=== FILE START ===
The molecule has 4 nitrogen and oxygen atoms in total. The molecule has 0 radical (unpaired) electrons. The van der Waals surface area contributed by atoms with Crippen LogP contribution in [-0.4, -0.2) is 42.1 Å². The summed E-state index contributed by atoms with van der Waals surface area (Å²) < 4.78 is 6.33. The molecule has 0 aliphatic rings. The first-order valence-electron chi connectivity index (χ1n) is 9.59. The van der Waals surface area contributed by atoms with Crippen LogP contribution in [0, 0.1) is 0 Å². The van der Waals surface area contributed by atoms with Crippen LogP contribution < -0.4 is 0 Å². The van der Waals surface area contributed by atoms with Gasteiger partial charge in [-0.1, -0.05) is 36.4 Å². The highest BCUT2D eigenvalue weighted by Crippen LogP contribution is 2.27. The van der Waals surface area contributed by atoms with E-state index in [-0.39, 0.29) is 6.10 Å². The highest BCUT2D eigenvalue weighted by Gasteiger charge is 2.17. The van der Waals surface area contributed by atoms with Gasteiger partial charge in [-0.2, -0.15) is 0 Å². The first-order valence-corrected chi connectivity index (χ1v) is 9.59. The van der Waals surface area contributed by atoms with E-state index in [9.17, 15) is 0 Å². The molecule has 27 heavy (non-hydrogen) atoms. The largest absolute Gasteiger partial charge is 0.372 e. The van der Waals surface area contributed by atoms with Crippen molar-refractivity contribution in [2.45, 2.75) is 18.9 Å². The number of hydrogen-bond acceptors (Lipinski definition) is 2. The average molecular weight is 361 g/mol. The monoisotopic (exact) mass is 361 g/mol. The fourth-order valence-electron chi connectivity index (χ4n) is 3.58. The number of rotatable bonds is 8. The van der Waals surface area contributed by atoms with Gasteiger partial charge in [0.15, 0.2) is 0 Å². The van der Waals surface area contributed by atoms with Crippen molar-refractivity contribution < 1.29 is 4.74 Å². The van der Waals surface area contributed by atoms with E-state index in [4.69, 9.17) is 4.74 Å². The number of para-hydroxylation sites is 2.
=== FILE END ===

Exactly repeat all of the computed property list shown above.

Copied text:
The molecule has 4 nitrogen and oxygen atoms in total. The molecule has 0 radical (unpaired) electrons. The van der Waals surface area contributed by atoms with Crippen LogP contribution in [-0.4, -0.2) is 42.1 Å². The summed E-state index contributed by atoms with van der Waals surface area (Å²) < 4.78 is 6.33. The molecule has 0 aliphatic rings. The first-order valence-electron chi connectivity index (χ1n) is 9.59. The van der Waals surface area contributed by atoms with Crippen LogP contribution in [0, 0.1) is 0 Å². The van der Waals surface area contributed by atoms with Crippen LogP contribution < -0.4 is 0 Å². The van der Waals surface area contributed by atoms with Gasteiger partial charge in [-0.1, -0.05) is 36.4 Å². The highest BCUT2D eigenvalue weighted by Crippen LogP contribution is 2.27. The van der Waals surface area contributed by atoms with E-state index in [-0.39, 0.29) is 6.10 Å². The highest BCUT2D eigenvalue weighted by Gasteiger charge is 2.17. The van der Waals surface area contributed by atoms with Gasteiger partial charge in [-0.2, -0.15) is 0 Å². The first-order valence-corrected chi connectivity index (χ1v) is 9.59. The van der Waals surface area contributed by atoms with E-state index in [9.17, 15) is 0 Å². The molecule has 27 heavy (non-hydrogen) atoms. The largest absolute Gasteiger partial charge is 0.372 e. The van der Waals surface area contributed by atoms with Crippen molar-refractivity contribution in [2.45, 2.75) is 18.9 Å². The number of hydrogen-bond acceptors (Lipinski definition) is 2. The average molecular weight is 361 g/mol. The monoisotopic (exact) mass is 361 g/mol. The fourth-order valence-electron chi connectivity index (χ4n) is 3.58. The number of rotatable bonds is 8. The van der Waals surface area contributed by atoms with Gasteiger partial charge in [0.15, 0.2) is 0 Å². The van der Waals surface area contributed by atoms with Crippen molar-refractivity contribution < 1.29 is 4.74 Å². The van der Waals surface area contributed by atoms with E-state index in [4.69, 9.17) is 4.74 Å². The number of para-hydroxylation sites is 2.